You are here: HomeWallOpinionsArticles2016 05 14Article 438649

Opinions of Saturday, 14 May 2016

Columnist: Author: Rev. Dr. Samuel Kisseadoo

Communication in our marriages, courtships, and relationships Part 2

Suggested solutions to solve some of our communication problems

We need to understand that communication is not just getting things said. True communication is getting things heard. You must therefore aim at communicating in such a way that the particular person or people you are conveying your message to, will be able to pay attention to you, listen carefully, know, understand, and do or apply exactly what you are putting forth.

We need to also understand that all humans are spiritual beings with a soul (comprising three parts: the mind or intellect, the will, and our emotions).

Therefore be particularly concerned about the kind (or present state) of the spirit with which the person is receiving what you are saying or trying to convey to him or her with your words (spoken or written), particular sound, body language, attitude, or behavior ---- and how the person will interpret the particular language you are using.

Sometimes what you communicate by your action, can speak very loud --- even louder than your words. If, for example, you I tell you something or give an excuse or explanation to you for an issue, and you clear your throat loudly (especially when you do so more than once), it normally implies that you don’t believe me, or you think that I am hiding something.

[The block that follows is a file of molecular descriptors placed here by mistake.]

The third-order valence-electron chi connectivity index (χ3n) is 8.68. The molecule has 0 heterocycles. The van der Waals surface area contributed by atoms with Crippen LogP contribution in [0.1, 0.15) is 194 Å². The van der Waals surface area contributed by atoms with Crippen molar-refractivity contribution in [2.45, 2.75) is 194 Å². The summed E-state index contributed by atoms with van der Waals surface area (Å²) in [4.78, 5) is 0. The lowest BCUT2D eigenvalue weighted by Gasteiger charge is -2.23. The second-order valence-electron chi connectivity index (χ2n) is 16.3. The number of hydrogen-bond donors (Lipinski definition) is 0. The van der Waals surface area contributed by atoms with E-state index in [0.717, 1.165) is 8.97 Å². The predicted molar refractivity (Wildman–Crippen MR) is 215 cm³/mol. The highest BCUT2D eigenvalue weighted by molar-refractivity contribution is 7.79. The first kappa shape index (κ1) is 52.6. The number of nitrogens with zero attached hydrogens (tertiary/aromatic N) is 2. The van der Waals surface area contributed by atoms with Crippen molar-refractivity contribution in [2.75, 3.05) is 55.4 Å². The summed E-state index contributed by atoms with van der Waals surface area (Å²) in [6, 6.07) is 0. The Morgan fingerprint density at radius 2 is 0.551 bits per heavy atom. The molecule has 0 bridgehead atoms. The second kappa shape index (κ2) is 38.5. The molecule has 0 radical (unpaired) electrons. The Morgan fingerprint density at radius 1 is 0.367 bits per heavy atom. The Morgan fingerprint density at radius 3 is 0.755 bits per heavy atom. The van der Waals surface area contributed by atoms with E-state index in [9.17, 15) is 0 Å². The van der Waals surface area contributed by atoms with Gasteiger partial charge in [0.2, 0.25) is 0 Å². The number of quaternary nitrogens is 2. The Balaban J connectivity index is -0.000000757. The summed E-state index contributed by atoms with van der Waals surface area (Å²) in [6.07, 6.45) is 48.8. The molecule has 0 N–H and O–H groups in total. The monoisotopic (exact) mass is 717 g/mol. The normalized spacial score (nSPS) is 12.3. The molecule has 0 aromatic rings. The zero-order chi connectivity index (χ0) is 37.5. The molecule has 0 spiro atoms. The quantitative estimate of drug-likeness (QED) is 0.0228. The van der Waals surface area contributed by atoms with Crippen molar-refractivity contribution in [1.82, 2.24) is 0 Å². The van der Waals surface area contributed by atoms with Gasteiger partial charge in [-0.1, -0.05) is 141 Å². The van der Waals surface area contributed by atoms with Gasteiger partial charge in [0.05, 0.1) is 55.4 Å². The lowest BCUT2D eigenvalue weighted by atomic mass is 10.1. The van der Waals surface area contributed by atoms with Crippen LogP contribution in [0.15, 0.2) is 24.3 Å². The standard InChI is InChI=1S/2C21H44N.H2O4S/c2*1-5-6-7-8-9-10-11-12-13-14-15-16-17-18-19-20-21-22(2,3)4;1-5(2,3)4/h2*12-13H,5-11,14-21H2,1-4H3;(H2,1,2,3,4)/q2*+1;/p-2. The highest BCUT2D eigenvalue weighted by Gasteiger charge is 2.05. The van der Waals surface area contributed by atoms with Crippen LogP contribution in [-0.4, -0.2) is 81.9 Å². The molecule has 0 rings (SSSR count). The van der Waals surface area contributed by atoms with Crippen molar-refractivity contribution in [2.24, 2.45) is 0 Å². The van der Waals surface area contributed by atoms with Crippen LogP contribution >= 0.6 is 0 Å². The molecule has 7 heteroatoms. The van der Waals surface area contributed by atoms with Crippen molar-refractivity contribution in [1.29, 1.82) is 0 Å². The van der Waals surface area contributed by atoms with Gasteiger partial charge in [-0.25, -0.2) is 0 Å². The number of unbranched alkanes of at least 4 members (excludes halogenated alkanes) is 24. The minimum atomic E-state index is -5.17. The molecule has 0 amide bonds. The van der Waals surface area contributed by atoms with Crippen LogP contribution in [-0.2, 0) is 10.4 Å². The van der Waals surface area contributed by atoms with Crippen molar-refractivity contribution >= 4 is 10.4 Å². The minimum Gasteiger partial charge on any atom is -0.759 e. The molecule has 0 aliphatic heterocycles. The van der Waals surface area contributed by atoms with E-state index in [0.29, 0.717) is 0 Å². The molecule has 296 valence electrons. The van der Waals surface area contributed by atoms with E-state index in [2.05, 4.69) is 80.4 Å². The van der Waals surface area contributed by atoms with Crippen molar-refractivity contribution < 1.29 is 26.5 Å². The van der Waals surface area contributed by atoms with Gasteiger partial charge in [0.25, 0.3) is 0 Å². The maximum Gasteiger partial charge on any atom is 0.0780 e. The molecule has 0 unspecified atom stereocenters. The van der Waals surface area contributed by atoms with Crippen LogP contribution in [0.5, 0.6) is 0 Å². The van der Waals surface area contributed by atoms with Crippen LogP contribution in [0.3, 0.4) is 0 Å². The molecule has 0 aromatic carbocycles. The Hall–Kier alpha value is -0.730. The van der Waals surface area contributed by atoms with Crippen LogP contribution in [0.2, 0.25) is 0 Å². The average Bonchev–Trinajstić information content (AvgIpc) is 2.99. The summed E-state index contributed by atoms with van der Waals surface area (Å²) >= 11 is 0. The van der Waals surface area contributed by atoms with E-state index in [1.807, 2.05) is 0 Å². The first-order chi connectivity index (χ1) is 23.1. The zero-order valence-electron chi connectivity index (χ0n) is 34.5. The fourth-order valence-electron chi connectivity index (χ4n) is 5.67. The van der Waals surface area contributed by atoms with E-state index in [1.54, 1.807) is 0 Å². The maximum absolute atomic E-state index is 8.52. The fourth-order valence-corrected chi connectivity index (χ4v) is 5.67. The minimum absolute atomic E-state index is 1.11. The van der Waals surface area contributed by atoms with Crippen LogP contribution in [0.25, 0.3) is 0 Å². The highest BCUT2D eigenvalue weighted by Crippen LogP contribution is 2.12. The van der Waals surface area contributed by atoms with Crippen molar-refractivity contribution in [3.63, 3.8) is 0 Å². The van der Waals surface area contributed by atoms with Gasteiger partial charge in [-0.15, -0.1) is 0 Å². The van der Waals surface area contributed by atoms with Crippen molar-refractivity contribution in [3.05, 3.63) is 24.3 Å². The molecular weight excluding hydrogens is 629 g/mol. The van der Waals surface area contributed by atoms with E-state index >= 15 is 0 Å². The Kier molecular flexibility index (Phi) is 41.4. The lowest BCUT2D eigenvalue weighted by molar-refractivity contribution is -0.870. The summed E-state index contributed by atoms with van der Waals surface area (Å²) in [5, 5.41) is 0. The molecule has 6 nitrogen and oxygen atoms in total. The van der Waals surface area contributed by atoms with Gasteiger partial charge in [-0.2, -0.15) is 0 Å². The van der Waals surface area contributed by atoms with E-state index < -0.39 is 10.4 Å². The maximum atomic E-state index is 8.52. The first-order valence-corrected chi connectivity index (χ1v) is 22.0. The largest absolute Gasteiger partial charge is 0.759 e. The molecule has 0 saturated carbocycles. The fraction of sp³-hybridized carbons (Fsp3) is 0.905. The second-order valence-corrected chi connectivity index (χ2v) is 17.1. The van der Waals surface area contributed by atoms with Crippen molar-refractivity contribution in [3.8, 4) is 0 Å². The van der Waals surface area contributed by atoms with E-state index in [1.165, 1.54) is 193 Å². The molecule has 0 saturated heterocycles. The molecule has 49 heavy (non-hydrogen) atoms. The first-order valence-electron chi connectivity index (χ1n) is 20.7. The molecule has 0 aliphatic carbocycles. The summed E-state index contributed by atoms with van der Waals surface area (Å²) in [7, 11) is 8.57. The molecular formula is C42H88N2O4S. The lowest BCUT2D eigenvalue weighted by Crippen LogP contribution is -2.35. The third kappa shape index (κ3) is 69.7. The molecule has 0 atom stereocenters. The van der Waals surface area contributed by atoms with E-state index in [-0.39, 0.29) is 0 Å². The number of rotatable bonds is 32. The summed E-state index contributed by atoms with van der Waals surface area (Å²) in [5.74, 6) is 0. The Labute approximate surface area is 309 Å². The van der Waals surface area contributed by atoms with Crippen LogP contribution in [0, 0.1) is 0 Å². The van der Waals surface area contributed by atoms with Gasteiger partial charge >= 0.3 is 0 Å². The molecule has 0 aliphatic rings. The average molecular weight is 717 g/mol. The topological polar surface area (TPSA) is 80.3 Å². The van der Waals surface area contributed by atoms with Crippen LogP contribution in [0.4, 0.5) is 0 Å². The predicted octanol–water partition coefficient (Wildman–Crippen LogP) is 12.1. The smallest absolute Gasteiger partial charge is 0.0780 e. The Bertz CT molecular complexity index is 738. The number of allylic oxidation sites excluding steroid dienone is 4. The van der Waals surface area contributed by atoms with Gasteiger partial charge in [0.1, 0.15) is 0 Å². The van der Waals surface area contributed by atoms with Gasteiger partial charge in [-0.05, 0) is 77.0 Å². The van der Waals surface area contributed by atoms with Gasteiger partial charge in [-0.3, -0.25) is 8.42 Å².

If you show a solemn face without any trace of a smile, and look down in a pensive mood, or glance at me with a stern face after I have spoken to you, and say nothing as a response to what I tell you or trying to explain to you, I will find it hard to think that you believed me; or will wonder if you still accept me despite my mistake or exhibition of weakness in that particular instance. Communication can start breaking down after that incident.

Some Principles We can Work With Are:

1) Know and understand the real value and power of communication as the life-blood in all of your relationships. Communication is what began your relationship, courtship, marriage, family life, or friendship, and must sustain it to a successful end.

2) Make a firm decision to practice and become a good and effective communicator. Conversation provides the best form of interaction between two people, and therefore becomes the foundation for real fellowship among humans. Learn the art of being a good and enjoyable conversationalist.

Do your best to communicate:

a) Honestly --- tell the whole truth. Let your yes be yes, and your no be no. If you are offended or happy, sincerely say so.